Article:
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The brightest Au(111) surface

  • Weronica Linpé (Lund University, Sweden)
Monday 30 March 2020
Hotel NH Noordwijk Conference Centre Leeuwenhorst

W. Linpe1, J. Evertsson1, G. Abbondanza1, A. Larsson1, G. Harlow1, J. Zetterberg2, L. Rämisch2, S. Pfaff2, L. Jacobse3, A. Stierle3 and E. Lundgren1
 1Division of Synchrotron Radiation Research, Lund University, SE-221 00, Sweden
2Division of Combustion Physics, Lund University, SE-221 00 Lund, Sweden
3Photon Science, DESY, Notkestrasse 85, Hamburg 22607, Germany

In situ studies of surfaces during a reaction are essential for understanding the interaction between the surface and the surrounding environment. Cyclic Voltammetry (CV) has been extensively and successfully used to understand reactions occurring at the surface during electrochemical reactions. The measurements provide information on the overall reaction between the sample surface and the liquid electrolyte but contain little information regarding structural changes occurring on the sample surface during the CV. To characterize the surface changes during the reaction, in situ tools which can penetrate the liquid environment and probe the electrode surface are required [1, 2]. Recently, we have used 2D Surface Optical Reflectance (2D-SOR) to follow the surface changes of a model catalyst during a catalytic reaction [3, 4]. We have also demonstrated that 2D-SOR can track the surface changes of the electrode during a CV measurement [5], however no atomistic changes can be obtained from 2D-SOR. To this end, we have combined 2D-SOR and High Energy Surface X-Ray Diffraction (HESXRD) at the Swedish beamline P21.2 at PetraIII, Desy, Hamburg, to study a Au(111) surface during CV in 0.1 M HClO4 and 0.05 M H2SO4 electrolytes.

The Au(111) crystal is known to have a surface (Herringbone, HB) reconstruction [6, 7]. In electrochemistry, this reconstruction is observable with SXRD as a superlattice rod at low applied potentials [8], while only a (1x1) bulk terminated surface is observed by the presence of the Crystal Truncation Rods (CTRs) at higher potentials. In addition, the applied potential will induce different reactions on the surface, such as oxidation and reduction, as well as the oxygen evolution reaction (OER) and hydrogen evolution reaction (HER) at higher and lower potentials respectively [9-11]. A better understanding of these reactions may promote more efficient electrolyzers and fuel cells, which are essential devices for a future sustainable society.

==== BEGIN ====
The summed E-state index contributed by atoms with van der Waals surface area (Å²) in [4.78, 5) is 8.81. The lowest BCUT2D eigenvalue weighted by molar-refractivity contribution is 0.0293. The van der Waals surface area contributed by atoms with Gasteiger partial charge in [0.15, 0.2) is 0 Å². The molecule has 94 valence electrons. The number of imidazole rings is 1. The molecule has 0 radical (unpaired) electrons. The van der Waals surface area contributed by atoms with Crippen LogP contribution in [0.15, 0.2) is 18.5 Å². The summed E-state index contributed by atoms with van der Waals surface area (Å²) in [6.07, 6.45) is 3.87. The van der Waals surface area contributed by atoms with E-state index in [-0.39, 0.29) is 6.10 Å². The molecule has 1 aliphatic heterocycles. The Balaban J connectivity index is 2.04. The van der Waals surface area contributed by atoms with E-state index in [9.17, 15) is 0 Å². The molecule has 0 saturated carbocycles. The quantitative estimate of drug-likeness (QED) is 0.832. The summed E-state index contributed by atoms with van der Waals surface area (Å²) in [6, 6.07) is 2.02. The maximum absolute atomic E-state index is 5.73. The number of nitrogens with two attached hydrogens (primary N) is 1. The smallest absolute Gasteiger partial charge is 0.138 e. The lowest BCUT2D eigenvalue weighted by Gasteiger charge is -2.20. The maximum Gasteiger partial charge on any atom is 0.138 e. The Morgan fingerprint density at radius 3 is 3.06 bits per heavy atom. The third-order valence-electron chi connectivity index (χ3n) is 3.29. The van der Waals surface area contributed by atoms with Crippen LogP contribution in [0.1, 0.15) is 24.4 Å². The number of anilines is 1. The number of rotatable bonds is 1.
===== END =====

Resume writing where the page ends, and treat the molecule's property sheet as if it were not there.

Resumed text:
In the first experiments, we measured 2D-SOR and HESXRD during 10 cycles of the CV in 0.1 M HClO4. The measurements show that the 2D-SOR reflectance decreases as the potential is increased and oxide formation starts.  As the potential reaches the reduction peak, the reflectance once again increases since the oxide is reduced. The HESXRD measurements showed that the HB signal appeared at low potentials when the oxide was reduced and was present when the 2D-SOR intensity was highest. The appearance of the HB could also be correlated to a decrease in the CTR intensity, which is attributed to the mixed FCC and HCP sites in the HB reconstruction, inducing destructive interference. The CTR signal could be shown to follow the 2D-SOR and CV quite well, except for the period when the HB reconstruction is present. This indicates that HESXRD and 2D-SOR can both detect the surface changes of the sample as a CV is scanned, while the 2D-SOR images the overall surface changes, the HESXRD investigates the change at an atomistic scale.

In a second set of experiments, using a 0.1 M HClO4 electrolyte, we increased the potential in steps, and at each step we performed a full rotational scan. The detector images in such a scan can be combined into a single image depicting a large part of reciprocal space. In this way, new structures such as surface reconstructions or oxide formation can be detected. It was shown that the HB is lifted at potentials above 0.5 V, and that the CTRs becomes increasingly weaker at higher potentials, indicating roughening of the surface. At the highest potential (2.2V) above the onset of the OER, clear Au powder rings were observed, suggesting either an extremely rough powder-like surface or re-deposited Au from dissolved Au in the electrolyte. The detector images showed no new scattering features, thus no Au oxide formation or any chloride induced structure was detected. Finally, we will also report on the usefulness of 2D-SOR to detect X-ray induced beam damage, which may be significant in a water environment [12].

We have shown that the Au(111) surface is brightest when the HB is present on the surface. Further, the HESXRD data reveals no oxygen or chloride induced structures indicating that additional experiments with surface chemical sensitivity should be performed.


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  3. J. Zhou et al., J. Phys. Chem. 121 (2017) 23511
  4. S. Pfaff et al., Rev. Sci. Instrum. 90 (2019) 033703
  5. W. Linpé et al. Submitted.
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  12. J. Drnec et al., Electrochim. Acta, 224, (2017) 220
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